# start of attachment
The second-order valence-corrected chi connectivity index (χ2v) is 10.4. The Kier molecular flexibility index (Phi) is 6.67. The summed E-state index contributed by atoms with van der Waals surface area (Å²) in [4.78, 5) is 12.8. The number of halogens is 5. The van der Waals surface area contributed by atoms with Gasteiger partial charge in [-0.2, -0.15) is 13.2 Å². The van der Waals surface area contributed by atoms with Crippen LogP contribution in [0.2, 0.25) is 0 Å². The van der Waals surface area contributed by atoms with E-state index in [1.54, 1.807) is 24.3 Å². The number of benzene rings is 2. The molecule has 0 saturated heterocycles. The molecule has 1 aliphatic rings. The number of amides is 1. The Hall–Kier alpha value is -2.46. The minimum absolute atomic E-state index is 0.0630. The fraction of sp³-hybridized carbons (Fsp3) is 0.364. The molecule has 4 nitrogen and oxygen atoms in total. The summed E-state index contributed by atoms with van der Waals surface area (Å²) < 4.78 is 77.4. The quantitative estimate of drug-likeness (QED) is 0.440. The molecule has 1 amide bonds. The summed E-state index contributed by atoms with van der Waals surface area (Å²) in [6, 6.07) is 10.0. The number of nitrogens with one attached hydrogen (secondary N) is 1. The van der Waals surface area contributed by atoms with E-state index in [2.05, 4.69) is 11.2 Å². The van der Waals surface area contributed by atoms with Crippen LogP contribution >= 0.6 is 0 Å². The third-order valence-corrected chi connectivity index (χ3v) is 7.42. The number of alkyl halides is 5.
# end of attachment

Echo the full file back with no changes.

The second-order valence-corrected chi connectivity index (χ2v) is 10.4. The Kier molecular flexibility index (Phi) is 6.67. The summed E-state index contributed by atoms with van der Waals surface area (Å²) in [4.78, 5) is 12.8. The number of halogens is 5. The van der Waals surface area contributed by atoms with Gasteiger partial charge in [-0.2, -0.15) is 13.2 Å². The van der Waals surface area contributed by atoms with Crippen LogP contribution in [0.2, 0.25) is 0 Å². The van der Waals surface area contributed by atoms with E-state index in [1.54, 1.807) is 24.3 Å². The number of benzene rings is 2. The molecule has 0 saturated heterocycles. The molecule has 1 aliphatic rings. The number of amides is 1. The Hall–Kier alpha value is -2.46. The minimum absolute atomic E-state index is 0.0630. The fraction of sp³-hybridized carbons (Fsp3) is 0.364. The molecule has 4 nitrogen and oxygen atoms in total. The summed E-state index contributed by atoms with van der Waals surface area (Å²) < 4.78 is 77.4. The quantitative estimate of drug-likeness (QED) is 0.440. The molecule has 1 amide bonds. The summed E-state index contributed by atoms with van der Waals surface area (Å²) in [6, 6.07) is 10.0. The number of nitrogens with one attached hydrogen (secondary N) is 1. The van der Waals surface area contributed by atoms with E-state index in [2.05, 4.69) is 11.2 Å². The van der Waals surface area contributed by atoms with Crippen LogP contribution >= 0.6 is 0 Å². The third-order valence-corrected chi connectivity index (χ3v) is 7.42. The number of alkyl halides is 5.